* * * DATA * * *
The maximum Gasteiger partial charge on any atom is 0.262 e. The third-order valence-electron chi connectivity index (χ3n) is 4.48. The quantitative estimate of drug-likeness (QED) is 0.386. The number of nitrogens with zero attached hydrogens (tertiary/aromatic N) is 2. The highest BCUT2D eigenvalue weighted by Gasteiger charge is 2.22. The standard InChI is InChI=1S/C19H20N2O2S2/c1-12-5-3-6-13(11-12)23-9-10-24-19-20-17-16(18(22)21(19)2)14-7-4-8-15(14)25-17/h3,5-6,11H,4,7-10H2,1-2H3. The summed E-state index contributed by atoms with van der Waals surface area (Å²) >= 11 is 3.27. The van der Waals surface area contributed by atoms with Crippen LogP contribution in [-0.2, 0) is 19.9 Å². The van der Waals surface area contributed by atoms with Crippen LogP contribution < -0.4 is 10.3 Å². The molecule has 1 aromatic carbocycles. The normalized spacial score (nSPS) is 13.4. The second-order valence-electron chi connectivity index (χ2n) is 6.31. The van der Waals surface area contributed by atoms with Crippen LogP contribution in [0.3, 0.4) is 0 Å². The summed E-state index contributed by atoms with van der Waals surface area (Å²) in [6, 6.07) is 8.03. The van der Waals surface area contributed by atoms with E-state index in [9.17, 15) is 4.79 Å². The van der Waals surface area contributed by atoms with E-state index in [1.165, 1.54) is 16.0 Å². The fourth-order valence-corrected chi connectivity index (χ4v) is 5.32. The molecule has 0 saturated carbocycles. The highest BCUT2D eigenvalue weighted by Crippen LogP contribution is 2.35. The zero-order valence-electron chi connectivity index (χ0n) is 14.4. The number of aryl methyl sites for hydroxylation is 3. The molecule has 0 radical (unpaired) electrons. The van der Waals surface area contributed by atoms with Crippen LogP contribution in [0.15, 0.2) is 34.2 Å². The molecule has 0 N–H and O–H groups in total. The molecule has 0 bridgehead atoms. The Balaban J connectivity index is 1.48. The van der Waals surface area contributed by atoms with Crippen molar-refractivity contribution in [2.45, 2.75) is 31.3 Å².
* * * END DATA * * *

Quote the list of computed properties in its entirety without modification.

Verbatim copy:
The maximum Gasteiger partial charge on any atom is 0.262 e. The third-order valence-electron chi connectivity index (χ3n) is 4.48. The quantitative estimate of drug-likeness (QED) is 0.386. The number of nitrogens with zero attached hydrogens (tertiary/aromatic N) is 2. The highest BCUT2D eigenvalue weighted by Gasteiger charge is 2.22. The standard InChI is InChI=1S/C19H20N2O2S2/c1-12-5-3-6-13(11-12)23-9-10-24-19-20-17-16(18(22)21(19)2)14-7-4-8-15(14)25-17/h3,5-6,11H,4,7-10H2,1-2H3. The summed E-state index contributed by atoms with van der Waals surface area (Å²) >= 11 is 3.27. The van der Waals surface area contributed by atoms with Crippen LogP contribution in [-0.2, 0) is 19.9 Å². The van der Waals surface area contributed by atoms with Crippen LogP contribution < -0.4 is 10.3 Å². The molecule has 1 aromatic carbocycles. The normalized spacial score (nSPS) is 13.4. The second-order valence-electron chi connectivity index (χ2n) is 6.31. The van der Waals surface area contributed by atoms with Crippen LogP contribution in [0.3, 0.4) is 0 Å². The summed E-state index contributed by atoms with van der Waals surface area (Å²) in [6, 6.07) is 8.03. The van der Waals surface area contributed by atoms with E-state index in [9.17, 15) is 4.79 Å². The van der Waals surface area contributed by atoms with E-state index in [1.165, 1.54) is 16.0 Å². The fourth-order valence-corrected chi connectivity index (χ4v) is 5.32. The molecule has 0 saturated carbocycles. The highest BCUT2D eigenvalue weighted by Crippen LogP contribution is 2.35. The zero-order valence-electron chi connectivity index (χ0n) is 14.4. The number of aryl methyl sites for hydroxylation is 3. The molecule has 0 radical (unpaired) electrons. The van der Waals surface area contributed by atoms with Crippen LogP contribution in [0.15, 0.2) is 34.2 Å². The molecule has 0 N–H and O–H groups in total. The molecule has 0 bridgehead atoms. The Balaban J connectivity index is 1.48. The van der Waals surface area contributed by atoms with Crippen molar-refractivity contribution in [2.45, 2.75) is 31.3 Å².